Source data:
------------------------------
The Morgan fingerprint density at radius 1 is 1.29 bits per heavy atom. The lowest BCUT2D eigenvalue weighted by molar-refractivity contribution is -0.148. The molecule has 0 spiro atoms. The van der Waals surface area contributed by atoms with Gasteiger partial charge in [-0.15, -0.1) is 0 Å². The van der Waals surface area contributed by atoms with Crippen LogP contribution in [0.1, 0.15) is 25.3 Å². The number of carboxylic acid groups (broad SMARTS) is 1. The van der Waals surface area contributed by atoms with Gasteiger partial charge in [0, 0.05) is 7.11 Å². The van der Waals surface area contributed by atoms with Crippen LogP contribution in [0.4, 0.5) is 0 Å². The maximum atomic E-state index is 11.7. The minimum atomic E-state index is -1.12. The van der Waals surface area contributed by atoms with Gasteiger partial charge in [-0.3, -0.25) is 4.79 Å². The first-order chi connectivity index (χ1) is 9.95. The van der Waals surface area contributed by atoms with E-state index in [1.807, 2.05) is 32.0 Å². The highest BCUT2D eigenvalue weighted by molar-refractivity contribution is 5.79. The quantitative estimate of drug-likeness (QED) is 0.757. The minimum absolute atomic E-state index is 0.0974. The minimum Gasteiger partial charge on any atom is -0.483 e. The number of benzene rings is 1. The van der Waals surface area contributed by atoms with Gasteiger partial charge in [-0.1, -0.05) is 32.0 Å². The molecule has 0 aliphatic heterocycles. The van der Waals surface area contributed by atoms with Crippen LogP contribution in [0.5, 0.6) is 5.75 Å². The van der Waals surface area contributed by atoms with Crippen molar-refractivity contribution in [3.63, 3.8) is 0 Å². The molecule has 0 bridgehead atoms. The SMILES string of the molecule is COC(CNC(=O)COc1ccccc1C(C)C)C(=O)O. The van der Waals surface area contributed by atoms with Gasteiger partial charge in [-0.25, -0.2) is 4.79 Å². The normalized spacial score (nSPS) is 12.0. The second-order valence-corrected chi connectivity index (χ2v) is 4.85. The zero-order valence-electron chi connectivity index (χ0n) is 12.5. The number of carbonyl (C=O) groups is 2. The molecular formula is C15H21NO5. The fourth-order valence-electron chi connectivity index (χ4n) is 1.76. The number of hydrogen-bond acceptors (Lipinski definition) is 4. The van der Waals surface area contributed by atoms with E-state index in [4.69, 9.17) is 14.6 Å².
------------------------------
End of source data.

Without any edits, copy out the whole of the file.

The Morgan fingerprint density at radius 1 is 1.29 bits per heavy atom. The lowest BCUT2D eigenvalue weighted by molar-refractivity contribution is -0.148. The molecule has 0 spiro atoms. The van der Waals surface area contributed by atoms with Gasteiger partial charge in [-0.15, -0.1) is 0 Å². The van der Waals surface area contributed by atoms with Crippen LogP contribution in [0.1, 0.15) is 25.3 Å². The number of carboxylic acid groups (broad SMARTS) is 1. The van der Waals surface area contributed by atoms with Gasteiger partial charge in [0, 0.05) is 7.11 Å². The van der Waals surface area contributed by atoms with Crippen LogP contribution in [0.4, 0.5) is 0 Å². The maximum atomic E-state index is 11.7. The minimum atomic E-state index is -1.12. The van der Waals surface area contributed by atoms with Gasteiger partial charge in [-0.3, -0.25) is 4.79 Å². The first-order chi connectivity index (χ1) is 9.95. The van der Waals surface area contributed by atoms with E-state index in [1.807, 2.05) is 32.0 Å². The highest BCUT2D eigenvalue weighted by molar-refractivity contribution is 5.79. The quantitative estimate of drug-likeness (QED) is 0.757. The minimum absolute atomic E-state index is 0.0974. The minimum Gasteiger partial charge on any atom is -0.483 e. The number of benzene rings is 1. The van der Waals surface area contributed by atoms with Gasteiger partial charge in [-0.1, -0.05) is 32.0 Å². The molecule has 0 aliphatic heterocycles. The van der Waals surface area contributed by atoms with Crippen LogP contribution in [0.5, 0.6) is 5.75 Å². The van der Waals surface area contributed by atoms with Crippen molar-refractivity contribution in [3.63, 3.8) is 0 Å². The molecule has 0 bridgehead atoms. The SMILES string of the molecule is COC(CNC(=O)COc1ccccc1C(C)C)C(=O)O. The van der Waals surface area contributed by atoms with Gasteiger partial charge in [-0.25, -0.2) is 4.79 Å². The normalized spacial score (nSPS) is 12.0. The second-order valence-corrected chi connectivity index (χ2v) is 4.85. The zero-order valence-electron chi connectivity index (χ0n) is 12.5. The number of carbonyl (C=O) groups is 2. The molecular formula is C15H21NO5. The fourth-order valence-electron chi connectivity index (χ4n) is 1.76. The number of hydrogen-bond acceptors (Lipinski definition) is 4. The van der Waals surface area contributed by atoms with E-state index in [4.69, 9.17) is 14.6 Å².